Emerging from the group is the voice of a woman. She tells her story—that of a girl who was married at the age of 15 and became the mother of a baby girl by the time she was 17. One day in her absence, traditional cutters took her daughter to perform the rite of female genital cutting (FGC). Her daughter then died from hemorrhaging in the hands of the cutters. According to local custom, a mother must not see her child’s corpse, so her daughter was buried secretly, without her ever being able to see her again. This same tragedy happened a second time with her next daughter, which drove her into a deep depression causing her to repeat her young daughters’ names over and over again: Khadijah, Safiétou. Khadijah, Safiétou. This woman’s story inspired another mother to speak up about her own personal misfortunes with FGC. She commiserated that she too lost her daughter under the same circumstances.

But with this heartbreaking exchange comes hope–in the form of youth groups working to prevent stories like this from happening in their generation.

In Kolda, a region in southeastern Senegal, a group of youth came together on October 24, 2015 to discuss the tradition of FGC and how to end this harmful practice. As a deeply engrained social norm, FGC is often carried out due to societal pressure, leading to 86% of girls from the region being cut. This young group, in collaboration with a government campaign for the promotion of FGC abandonment, along with several local partners, organized a special meeting. They gathered community members aged 20-30 years old, including 35 women and 15 men, to listen to and explore the themes of an audio-documentary related to FGC. The session was broadcasted live on the local radio station Nafooré FM with the goal of raising awareness about the issue, and fostering dialogue and consensus around FGC. Another important objective was to further mobilize and engage youth in favor of a generational change for the total abandonment for FGC across Senegal.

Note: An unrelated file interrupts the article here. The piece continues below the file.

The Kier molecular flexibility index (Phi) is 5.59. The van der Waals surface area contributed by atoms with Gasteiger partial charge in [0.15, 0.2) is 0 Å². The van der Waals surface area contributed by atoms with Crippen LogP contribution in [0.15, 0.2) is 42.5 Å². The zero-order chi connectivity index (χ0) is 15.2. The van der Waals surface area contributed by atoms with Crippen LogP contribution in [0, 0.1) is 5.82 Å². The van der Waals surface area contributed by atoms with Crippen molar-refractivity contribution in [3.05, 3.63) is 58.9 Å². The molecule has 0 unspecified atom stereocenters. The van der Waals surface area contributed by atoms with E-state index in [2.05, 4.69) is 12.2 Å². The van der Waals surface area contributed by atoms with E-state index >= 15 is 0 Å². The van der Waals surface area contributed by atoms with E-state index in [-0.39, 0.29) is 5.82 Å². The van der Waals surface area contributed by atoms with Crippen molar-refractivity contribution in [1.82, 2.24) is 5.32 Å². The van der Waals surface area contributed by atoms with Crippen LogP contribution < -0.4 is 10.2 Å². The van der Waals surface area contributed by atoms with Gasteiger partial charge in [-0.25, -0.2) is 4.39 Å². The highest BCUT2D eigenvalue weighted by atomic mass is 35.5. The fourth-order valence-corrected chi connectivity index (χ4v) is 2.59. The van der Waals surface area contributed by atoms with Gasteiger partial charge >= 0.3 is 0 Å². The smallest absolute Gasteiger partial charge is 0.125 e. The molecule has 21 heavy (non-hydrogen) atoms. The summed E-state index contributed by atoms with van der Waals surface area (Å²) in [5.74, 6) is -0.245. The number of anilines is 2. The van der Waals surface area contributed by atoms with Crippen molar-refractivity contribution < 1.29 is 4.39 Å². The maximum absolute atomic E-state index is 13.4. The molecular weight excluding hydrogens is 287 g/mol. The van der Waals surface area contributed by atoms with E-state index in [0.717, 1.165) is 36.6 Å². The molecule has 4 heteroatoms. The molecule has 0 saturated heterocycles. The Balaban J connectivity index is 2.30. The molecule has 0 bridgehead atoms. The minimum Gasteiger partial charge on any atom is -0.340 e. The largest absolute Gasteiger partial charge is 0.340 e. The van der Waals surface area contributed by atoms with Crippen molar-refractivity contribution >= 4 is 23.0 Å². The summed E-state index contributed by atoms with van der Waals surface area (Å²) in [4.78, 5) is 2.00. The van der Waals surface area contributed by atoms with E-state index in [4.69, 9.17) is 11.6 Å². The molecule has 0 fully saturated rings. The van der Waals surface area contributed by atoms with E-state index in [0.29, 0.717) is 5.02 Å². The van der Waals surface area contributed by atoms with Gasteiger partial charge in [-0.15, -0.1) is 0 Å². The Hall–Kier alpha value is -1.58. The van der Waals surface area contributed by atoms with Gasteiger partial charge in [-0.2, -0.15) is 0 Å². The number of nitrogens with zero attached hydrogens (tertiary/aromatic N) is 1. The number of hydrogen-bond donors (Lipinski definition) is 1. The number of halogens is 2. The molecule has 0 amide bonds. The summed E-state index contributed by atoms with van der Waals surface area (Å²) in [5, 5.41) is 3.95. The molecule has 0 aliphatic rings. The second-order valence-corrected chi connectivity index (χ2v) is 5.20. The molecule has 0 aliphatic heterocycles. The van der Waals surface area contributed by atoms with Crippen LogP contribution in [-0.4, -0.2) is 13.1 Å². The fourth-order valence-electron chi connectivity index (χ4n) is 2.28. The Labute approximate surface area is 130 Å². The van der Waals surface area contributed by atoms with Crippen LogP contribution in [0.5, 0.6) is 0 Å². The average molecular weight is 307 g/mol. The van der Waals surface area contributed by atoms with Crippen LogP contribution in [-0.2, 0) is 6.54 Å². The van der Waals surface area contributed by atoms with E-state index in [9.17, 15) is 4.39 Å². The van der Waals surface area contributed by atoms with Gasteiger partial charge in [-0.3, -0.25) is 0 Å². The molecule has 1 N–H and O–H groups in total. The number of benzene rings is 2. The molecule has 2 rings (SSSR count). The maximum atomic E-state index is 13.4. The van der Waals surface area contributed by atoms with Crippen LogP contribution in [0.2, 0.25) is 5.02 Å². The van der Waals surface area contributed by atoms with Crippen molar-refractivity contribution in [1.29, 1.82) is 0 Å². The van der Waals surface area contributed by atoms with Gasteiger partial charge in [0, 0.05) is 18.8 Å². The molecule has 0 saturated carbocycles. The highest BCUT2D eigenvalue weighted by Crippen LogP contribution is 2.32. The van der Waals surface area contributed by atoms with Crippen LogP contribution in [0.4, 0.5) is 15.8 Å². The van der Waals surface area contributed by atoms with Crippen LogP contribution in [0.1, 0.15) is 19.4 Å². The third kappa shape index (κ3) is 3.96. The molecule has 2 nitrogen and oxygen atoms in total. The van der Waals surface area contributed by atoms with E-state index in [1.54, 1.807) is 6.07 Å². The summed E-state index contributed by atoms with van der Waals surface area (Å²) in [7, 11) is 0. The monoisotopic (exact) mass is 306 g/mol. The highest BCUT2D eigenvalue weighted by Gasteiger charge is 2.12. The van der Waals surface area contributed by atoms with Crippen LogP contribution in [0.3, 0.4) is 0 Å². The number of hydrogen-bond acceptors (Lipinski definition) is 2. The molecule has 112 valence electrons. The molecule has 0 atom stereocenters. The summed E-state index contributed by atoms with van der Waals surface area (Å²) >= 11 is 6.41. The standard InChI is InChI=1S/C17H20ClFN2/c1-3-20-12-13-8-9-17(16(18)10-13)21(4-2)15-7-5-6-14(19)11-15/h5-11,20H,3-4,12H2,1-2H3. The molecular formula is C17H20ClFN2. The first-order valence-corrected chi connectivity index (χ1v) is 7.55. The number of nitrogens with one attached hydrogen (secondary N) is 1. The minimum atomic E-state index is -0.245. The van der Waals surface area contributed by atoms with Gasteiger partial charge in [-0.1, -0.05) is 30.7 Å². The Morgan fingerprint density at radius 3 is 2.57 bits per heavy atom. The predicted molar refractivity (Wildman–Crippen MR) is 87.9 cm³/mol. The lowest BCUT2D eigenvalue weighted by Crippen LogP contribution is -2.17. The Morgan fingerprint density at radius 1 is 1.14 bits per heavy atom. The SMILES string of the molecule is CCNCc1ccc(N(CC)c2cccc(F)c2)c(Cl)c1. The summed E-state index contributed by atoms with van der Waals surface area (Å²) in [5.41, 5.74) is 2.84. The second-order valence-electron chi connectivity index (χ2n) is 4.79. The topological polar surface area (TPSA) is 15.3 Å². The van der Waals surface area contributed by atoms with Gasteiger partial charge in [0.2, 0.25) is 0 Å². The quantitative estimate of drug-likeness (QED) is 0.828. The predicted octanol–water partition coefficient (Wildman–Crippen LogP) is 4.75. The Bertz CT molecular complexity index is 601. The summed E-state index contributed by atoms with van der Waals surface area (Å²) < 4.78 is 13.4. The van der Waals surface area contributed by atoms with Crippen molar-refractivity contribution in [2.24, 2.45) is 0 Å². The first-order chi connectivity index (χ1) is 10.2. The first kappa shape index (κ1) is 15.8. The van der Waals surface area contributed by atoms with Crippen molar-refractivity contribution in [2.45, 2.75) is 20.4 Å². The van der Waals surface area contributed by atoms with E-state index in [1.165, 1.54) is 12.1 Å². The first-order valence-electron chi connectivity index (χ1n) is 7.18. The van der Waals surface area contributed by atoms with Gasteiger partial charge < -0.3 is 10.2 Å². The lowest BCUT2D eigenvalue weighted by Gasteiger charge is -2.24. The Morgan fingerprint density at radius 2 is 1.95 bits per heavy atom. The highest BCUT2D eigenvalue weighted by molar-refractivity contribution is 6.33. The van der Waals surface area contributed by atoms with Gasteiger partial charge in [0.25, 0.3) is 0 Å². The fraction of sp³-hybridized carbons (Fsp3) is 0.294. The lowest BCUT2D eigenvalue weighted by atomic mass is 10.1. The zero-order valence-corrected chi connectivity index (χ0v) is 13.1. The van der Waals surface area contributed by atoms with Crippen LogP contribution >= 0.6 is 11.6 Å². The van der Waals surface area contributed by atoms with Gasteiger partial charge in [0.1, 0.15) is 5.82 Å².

While the audio-documentary was recorded in French, the emcee made a point to restate and summarize the themes in Pulaar—the local language—to ensure total comprehension. French is the official language of Senegal, used in formal schools and in government, but it is not commonly used in everyday conversations, especially in rural areas. Participants were more comfortable discussing ideas associated with FGC—fear, pain, social consequences—in their mother tongues.

This event was a clear example of how the training Tostan staff received from our partners at AIDOS could be used to affect change and increase the spread of information and ideas. Tools like audio-documentaries and radio shows are key elements of Tostan’s organized diffusion model. By attaining a critical mass of listeners—both within communities and in nearby communities—positive social transformation is reached more quickly and within an already-established framework.

The movement to leave FGC in the past is already picking up great speed. For example, there have been two public declarations for the abandonment of FGC and early/child marriage in two different regions—Kaolack and Goudiry—in the last several weeks. Over 200 communities participated in these declarations, which happened to take place in traditionally conservative areas.

After discussing FGC and its harmful consequences, this group of committed young people felt ready to address some of the justifications their predecessors had used. Regarding chastity, they cited the many cut girls in their communities who still become pregnant outside of marriage. In terms of religious reasoning, they turned to Imam Abdoulaye Zoubérou Bà, who declared that, “The prophet [PBU] didn’t do it [FGC] to any of his four daughters and he is our point of reference.” Imam Bà also encouraged the youths gathered that day to meet under the “conversation tree” with a mix of generations and discuss the subject politely and respectfully with their elders.

With a vision of a healthier, safer future for the girls and women of Kolda and the rest of Senegal, participants chanted “No to cutting our young girls!” and “My daughter will not be cut!” Their conviction and optimism were contagious, affecting all those present and everyone following along via radio. The youth of Kolda were proud to be part of what they hope will be a series of events as they work toward abandoning FGC for their generation and beyond.

By Ashlee Sang, with contributions from Faniang Diop, Communications Intern for Tostan Senegal